Tasmanian Times

The individual has always had to struggle to keep from being overwhelmed by the tribe. If you try it, you will be lonely often, and sometimes frightened. No price is too high for the privilege of owning yourself. ~ Friedrich Nietzsche

The individual has always had to struggle to keep from being overwhelmed by the tribe. If you try it, you will be lonely often, and sometimes frightened. No price is too high for the privilege of owning yourself. ~ Friedrich Nietzsche


Hiding behind terrorism

The news lately has been unremittingly bad – one attack after another.

Mass murder by truck, mass shootings with guns, killings with bombs, a stabbing here, an axe attack there, aeroplanes disappearing with all on board … the list goes on, the images get ever more lurid and are constantly repeated, the whole sorry saga drummed into us relentlessly.

One could speculate on what sinister motive may lie behind this endlessly reinforced view of a violent world spinning out of control, but for now I want to look at another orchestrated theme behind all this: the constant search for a terrorism link. We all know it – every time there’s another horror, the first response is to seek what jihadi-style group might be behind it.

There is no doubt that there are groups out there who are dedicated to doing the most harm possible for the cause of some intolerant ideology they wish to impose. (Not the way to win many friends, I would have thought, and since they too must know this, it leaves an uncomfortable credibility gap. If what you’re doing is only strengthening the opposition to your notions…?)

But many of the stunning killings appear to have no such links at all (other than those that unite all angry and often disenfranchised men, radicals or not). What this desperate search for a scapegoat who is ‘other’ suggests, is an unwillingness of our own society to look at what it is spawning inside its own fold.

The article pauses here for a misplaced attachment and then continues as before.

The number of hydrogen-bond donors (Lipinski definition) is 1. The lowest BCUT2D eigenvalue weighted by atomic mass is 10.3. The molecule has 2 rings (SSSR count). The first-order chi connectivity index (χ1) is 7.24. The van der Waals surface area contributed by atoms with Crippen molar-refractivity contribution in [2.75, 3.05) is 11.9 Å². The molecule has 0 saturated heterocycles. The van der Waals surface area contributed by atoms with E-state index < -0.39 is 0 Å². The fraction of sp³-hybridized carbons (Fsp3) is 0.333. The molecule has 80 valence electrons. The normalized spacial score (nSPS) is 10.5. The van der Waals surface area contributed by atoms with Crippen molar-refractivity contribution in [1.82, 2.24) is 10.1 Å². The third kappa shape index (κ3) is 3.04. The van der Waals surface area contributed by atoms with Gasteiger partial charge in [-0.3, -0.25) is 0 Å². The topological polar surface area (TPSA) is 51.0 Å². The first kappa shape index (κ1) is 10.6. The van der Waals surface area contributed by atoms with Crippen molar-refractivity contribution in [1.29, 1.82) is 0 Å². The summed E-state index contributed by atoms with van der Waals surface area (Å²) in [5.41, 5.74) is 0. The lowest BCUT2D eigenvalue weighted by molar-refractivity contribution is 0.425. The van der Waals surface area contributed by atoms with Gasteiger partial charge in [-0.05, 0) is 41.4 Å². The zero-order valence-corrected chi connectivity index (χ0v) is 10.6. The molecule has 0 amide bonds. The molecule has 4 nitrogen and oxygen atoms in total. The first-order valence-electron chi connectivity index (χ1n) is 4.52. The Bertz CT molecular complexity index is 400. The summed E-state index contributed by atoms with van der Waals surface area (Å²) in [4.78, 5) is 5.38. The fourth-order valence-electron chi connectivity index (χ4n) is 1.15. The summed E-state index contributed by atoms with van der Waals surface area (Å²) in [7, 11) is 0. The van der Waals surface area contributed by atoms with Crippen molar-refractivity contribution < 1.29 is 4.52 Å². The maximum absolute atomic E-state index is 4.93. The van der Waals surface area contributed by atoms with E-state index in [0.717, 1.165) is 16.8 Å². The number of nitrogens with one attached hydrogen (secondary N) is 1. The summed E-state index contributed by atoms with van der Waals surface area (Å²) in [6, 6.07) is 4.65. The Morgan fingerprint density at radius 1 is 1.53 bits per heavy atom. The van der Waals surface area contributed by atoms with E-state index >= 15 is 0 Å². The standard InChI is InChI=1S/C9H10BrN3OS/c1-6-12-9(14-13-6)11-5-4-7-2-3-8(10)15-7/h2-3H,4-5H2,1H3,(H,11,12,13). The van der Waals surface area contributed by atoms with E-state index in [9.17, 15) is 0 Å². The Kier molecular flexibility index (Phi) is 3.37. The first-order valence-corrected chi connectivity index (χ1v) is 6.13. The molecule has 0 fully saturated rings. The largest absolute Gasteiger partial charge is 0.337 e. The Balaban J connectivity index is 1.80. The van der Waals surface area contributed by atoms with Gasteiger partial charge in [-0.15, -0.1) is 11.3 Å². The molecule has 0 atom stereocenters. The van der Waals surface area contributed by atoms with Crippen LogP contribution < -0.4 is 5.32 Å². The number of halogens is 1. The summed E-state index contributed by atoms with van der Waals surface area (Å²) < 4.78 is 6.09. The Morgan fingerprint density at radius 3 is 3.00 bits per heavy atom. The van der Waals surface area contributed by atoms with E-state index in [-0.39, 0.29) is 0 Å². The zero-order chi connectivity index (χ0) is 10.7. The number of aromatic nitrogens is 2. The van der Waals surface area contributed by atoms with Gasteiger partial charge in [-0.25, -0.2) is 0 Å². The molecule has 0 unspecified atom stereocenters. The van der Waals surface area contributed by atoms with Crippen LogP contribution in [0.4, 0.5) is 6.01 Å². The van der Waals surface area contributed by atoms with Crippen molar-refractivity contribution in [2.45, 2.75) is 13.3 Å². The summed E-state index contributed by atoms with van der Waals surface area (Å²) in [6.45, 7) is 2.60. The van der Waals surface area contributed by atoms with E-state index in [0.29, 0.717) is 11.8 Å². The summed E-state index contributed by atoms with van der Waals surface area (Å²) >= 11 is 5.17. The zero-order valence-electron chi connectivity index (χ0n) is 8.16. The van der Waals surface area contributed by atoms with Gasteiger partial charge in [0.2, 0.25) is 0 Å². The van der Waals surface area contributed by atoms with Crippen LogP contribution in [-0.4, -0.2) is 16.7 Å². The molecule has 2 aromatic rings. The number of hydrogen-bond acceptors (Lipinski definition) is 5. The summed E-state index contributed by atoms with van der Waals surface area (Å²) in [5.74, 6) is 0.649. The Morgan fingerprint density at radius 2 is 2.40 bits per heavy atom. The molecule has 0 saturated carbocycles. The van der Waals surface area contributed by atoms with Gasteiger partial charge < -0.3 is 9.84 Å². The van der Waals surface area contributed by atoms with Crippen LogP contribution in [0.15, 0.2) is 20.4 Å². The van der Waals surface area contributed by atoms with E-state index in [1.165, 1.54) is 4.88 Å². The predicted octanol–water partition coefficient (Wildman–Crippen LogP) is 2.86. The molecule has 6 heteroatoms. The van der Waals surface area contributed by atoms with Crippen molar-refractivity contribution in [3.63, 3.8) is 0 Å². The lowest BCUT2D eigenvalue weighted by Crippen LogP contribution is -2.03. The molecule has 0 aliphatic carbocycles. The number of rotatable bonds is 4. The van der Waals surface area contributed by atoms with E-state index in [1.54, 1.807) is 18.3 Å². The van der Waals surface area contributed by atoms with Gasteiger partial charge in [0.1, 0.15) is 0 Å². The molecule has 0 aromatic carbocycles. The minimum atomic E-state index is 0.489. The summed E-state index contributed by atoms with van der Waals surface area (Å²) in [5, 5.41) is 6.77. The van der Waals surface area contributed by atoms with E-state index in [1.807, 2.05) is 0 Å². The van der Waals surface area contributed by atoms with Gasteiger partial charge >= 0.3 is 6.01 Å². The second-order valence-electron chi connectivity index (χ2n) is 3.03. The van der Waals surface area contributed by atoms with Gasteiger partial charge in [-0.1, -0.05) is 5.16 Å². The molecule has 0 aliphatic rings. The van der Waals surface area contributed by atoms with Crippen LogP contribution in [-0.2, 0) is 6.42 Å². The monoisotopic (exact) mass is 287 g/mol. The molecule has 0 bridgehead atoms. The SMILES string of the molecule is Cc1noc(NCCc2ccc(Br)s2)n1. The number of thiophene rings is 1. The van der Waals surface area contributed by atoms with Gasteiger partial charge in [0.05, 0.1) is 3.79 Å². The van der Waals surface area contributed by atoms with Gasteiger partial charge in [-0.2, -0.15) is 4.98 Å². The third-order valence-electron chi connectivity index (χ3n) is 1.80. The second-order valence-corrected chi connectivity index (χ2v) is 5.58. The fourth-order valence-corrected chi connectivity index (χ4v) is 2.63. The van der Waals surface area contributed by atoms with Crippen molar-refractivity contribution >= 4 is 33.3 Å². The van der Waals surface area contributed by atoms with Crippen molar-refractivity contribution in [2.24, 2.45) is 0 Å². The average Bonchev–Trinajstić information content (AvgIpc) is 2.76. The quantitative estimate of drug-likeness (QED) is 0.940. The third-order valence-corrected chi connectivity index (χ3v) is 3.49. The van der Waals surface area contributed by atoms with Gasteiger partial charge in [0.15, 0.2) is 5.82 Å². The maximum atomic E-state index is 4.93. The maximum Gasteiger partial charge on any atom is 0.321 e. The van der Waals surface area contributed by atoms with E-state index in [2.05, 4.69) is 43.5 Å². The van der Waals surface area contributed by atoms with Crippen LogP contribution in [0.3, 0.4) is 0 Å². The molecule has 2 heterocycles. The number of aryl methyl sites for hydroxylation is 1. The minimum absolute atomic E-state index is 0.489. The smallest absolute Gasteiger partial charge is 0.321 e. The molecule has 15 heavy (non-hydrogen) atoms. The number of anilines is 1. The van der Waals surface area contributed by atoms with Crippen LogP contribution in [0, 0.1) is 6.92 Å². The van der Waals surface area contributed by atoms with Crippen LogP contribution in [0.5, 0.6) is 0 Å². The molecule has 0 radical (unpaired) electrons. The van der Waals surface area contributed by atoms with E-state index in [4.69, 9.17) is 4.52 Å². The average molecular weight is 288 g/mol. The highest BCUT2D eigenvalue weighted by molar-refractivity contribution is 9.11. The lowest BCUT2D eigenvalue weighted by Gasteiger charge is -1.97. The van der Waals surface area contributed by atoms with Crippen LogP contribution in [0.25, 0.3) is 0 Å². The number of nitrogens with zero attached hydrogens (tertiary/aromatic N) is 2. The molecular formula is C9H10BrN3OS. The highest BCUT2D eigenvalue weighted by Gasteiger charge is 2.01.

Maybe if we cannot blame the terrorists, perhaps the fault lies with Mental Illness? Now here’s a cool thought! Of course, that nice man from down the street isn’t responsible for what he’s just done – how could he be?

The poor lad had a horrible childhood in a dysfunctional home … maybe that drove him to get high on ice … and then he was depressed and had a stay in the mental hospital … got left by his girlfriend … was over-mothered by an anxious woman … or brutalised by a drunk father.

I do not wish to minimise the wonderful advances we have made in understanding our mental and emotional states, the very real effects of PTSD, and the sad consequences of loveless homes. We are privileged to live in an age where counselling help can be found and many such wounds healed or at least acknowledged and supported, and much is now known about early intervention and prevention.

So why, when things should be starting to improve, are we overwhelmed with one horror after another?

Perhaps what’s finally coming home to us is the result of 50+ years of frenetic and unrestricted ‘freedom’. Is it really likely that the constant playing of ever-more violent video games is not going to have dire consequences?

Or the uncensored viewing of ‘adult themes’, horror movies, chainsaw massacres, explosions and shoot-ups, and even the daily news with its gory images? Us oldies who grew up with the cutie-sweetness of the early Disney films can clearly see the increasing violence – not to mention sexualisation – of these supposedly children-orientated movies.

Toys that mimic war machines build up the hype – yet parents buy them for their children. What message are they setting in place?

The corrosive effect of pornography is by now well-known, but nobody is willing to restrict it. It’s all about: “what I want, I shall have, and nobody is going to tell me otherwise.” The USA wants its gun laws, no matter how many kids are killed in the schools.

Corporations want their profits at any social or environmental cost, and no government is game to place restrictions on them.

Politicians will cheat and lie and allow appalling corruptions, just to stay in the game.

It is a sad fact that man is shown throughout recorded history as having a tendency towards violence, disruption and lack of respect. Endless wars, wipe-outs of the indigenous, the ruthless slave trade, suppression of women, land grabs and more, all document it beyond any doubt.

Now and then, there have been moments of enlightenment, periods of stability when wise and just laws were enacted, wars were put aside in favour of the arts, trade regulated, urban environments cleaned, controlled and roads made safe.

This generally happened under strong leaders, religious or just plain benevolent, and the influence of such times is with us to this day.

History also tells us is that power corrupts.